|Who & Where|
I'm only a bunch of particles on a spinning rock of magma revolving around a star.
Image: Me at Earth
My portrait measured at a past instant. Usually I have my particle system more well organized from a human point of view.
I was born and live in Catalonia.
“My country is so small, that when the sun is going to sleep, he's never sure of having seen it” (Lluís Llach).
I'm a Computer Science Engineer and Ph.D. by the Universitat Politècnica de Catalunya in Barcelona.
To date, I'm an associate professor in the Departament d'Informàtica, Matemàtica Aplicada, i Estadística and member of the Graphics and Imaging Laboratory at the Universitat de Girona.
Usually, I'm in the Earth...
... at this point:
Departament d'Informàtica, Matemàtica Aplicada, i Estadística
Images: Earth (where is the image?... if you keep the cursor some instants over the image, it gives you the location —click any image in order to enlarge it)
Credit: National Aeronautics and Space Administration (NASA) - Visible Earth, and European Spacial Agency (ESA) - Satellite Images
Date: January 2000 - November 2006
I agree, the camera is relatively far away... but like you, I'm just one more among all the people.
Watch the images..., just now we all are travelling together in the same direction... and very fast!
Can you feel it? If not, you must look at the sky more often and carefully.
Don't worry, It's a little pleasure... listening inside the silence.
I'm doing my research within the Graphics and Imaging Laboratory in the Institut d'Informàtica i Aplicacions at the Universitat de Girona.
My subgroup is specifically focused on the application of Information Theory in computer graphics.
Until 2006, we worked mainly with the global illumination problem (radiosity and ray-tracing techniques).
Since then, we have been studying problems related to imaging and shapes.
In particular, in the first case, the image registration and the search of metrics —in image complexity and computational aesthetics— are studied independently of the image origin.
With complex and high technology
Image: Star V838 Monocerotis known as The Starry Night
“View of an expanding halo of light around V838-Mon at the outer edge of our Milky Way galaxy. The illumination of interstellar dust comes from the red supergiant star at the middle of the image, which gave off a flashbulb-like pulse of light in 2002, becoming 600,000 times more luminous than our Sun. It was thus one of the most luminous stars in the entire Milky Way. The dust and gas was probably ejected from the star after a previous explosion some tens of thousands of years ago.”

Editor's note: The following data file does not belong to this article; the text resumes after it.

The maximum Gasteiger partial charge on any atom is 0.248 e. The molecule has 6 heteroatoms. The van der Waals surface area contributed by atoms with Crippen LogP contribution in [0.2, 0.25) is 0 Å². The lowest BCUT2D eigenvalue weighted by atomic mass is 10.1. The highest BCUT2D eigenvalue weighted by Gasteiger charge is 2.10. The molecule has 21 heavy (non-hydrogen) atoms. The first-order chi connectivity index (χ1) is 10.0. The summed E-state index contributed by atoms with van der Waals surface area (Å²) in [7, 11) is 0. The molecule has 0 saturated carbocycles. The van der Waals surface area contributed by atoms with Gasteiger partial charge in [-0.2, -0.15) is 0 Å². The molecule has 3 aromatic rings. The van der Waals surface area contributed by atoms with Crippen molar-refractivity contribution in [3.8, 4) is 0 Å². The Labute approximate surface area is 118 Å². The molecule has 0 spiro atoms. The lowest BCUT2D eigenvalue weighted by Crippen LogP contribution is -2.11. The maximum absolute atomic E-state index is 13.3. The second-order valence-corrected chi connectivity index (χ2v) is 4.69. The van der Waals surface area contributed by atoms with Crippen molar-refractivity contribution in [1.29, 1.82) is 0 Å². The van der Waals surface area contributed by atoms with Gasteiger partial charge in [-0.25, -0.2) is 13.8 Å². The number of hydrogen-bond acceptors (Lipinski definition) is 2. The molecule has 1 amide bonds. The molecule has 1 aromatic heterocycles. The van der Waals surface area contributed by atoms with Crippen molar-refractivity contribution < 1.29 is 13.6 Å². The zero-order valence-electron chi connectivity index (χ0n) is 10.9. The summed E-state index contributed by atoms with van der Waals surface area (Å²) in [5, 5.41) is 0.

With standard technology
Image: Our star, The Sun, in its Sunrise '07 over the Mediterranean sea
“The sun is a star, a hot ball of glowing gases at the heart of our solar system. Its influence extends far beyond the orbits of distant Neptune and Pluto. Without the sun's intense energy and heat, there would be no life on Earth. And though it is special to us, there are billions of stars like our sun scattered across the Milky Way galaxy.”
Image: The Starry Night (oil in canvas, Museum of Modern Art, New York)
“The artist wrote to his brother Theo: 'This morning I saw the country from my window a long time before sunrise, with nothing but the morning star, which looked very big.' Rooted in imagination and memory, The Starry Night embodies an inner, subjective expression of van Gogh's response to nature. In thick sweeping brushstrokes, a flamelike cypress unites the churning sky and the quiet village below. The village was partly invented, and the church spire evokes van Gogh's native land, the Netherlands.”
In the second case, we are studying shape retrieval and classification problems.
We are also working on sites to test our measures of shape retrieval and classification, and image complexity.
You can see an overview of this research in my publications and to find previous work and related reports at co-author's sites.
I teach as a member of the Departament d'Informàtica, Matemàtica Aplicada, i Estadística in the Escola Politècnica Superior at the Universitat de Girona.
Currently, I'm teaching in the next courses: